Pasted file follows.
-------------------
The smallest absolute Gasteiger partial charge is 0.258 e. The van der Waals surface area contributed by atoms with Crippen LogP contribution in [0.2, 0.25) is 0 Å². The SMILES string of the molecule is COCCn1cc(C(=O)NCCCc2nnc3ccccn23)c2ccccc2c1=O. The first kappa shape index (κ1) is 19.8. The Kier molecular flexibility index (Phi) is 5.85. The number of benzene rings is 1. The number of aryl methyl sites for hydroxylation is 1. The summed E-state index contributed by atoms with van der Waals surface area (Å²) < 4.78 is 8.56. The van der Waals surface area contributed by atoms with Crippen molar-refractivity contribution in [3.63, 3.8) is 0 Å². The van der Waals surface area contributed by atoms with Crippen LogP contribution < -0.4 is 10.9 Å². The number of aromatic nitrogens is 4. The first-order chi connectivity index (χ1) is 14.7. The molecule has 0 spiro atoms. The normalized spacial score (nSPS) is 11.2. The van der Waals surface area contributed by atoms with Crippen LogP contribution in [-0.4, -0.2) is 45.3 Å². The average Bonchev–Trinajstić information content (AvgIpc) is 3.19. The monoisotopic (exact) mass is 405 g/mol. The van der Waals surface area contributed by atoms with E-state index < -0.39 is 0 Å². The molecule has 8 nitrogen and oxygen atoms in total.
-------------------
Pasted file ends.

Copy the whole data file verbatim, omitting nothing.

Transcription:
The smallest absolute Gasteiger partial charge is 0.258 e. The van der Waals surface area contributed by atoms with Crippen LogP contribution in [0.2, 0.25) is 0 Å². The SMILES string of the molecule is COCCn1cc(C(=O)NCCCc2nnc3ccccn23)c2ccccc2c1=O. The first kappa shape index (κ1) is 19.8. The Kier molecular flexibility index (Phi) is 5.85. The number of benzene rings is 1. The number of aryl methyl sites for hydroxylation is 1. The summed E-state index contributed by atoms with van der Waals surface area (Å²) < 4.78 is 8.56. The van der Waals surface area contributed by atoms with Crippen molar-refractivity contribution in [3.63, 3.8) is 0 Å². The van der Waals surface area contributed by atoms with Crippen LogP contribution < -0.4 is 10.9 Å². The number of aromatic nitrogens is 4. The first-order chi connectivity index (χ1) is 14.7. The molecule has 0 spiro atoms. The normalized spacial score (nSPS) is 11.2. The van der Waals surface area contributed by atoms with Crippen LogP contribution in [-0.4, -0.2) is 45.3 Å². The average Bonchev–Trinajstić information content (AvgIpc) is 3.19. The monoisotopic (exact) mass is 405 g/mol. The van der Waals surface area contributed by atoms with E-state index < -0.39 is 0 Å². The molecule has 8 nitrogen and oxygen atoms in total.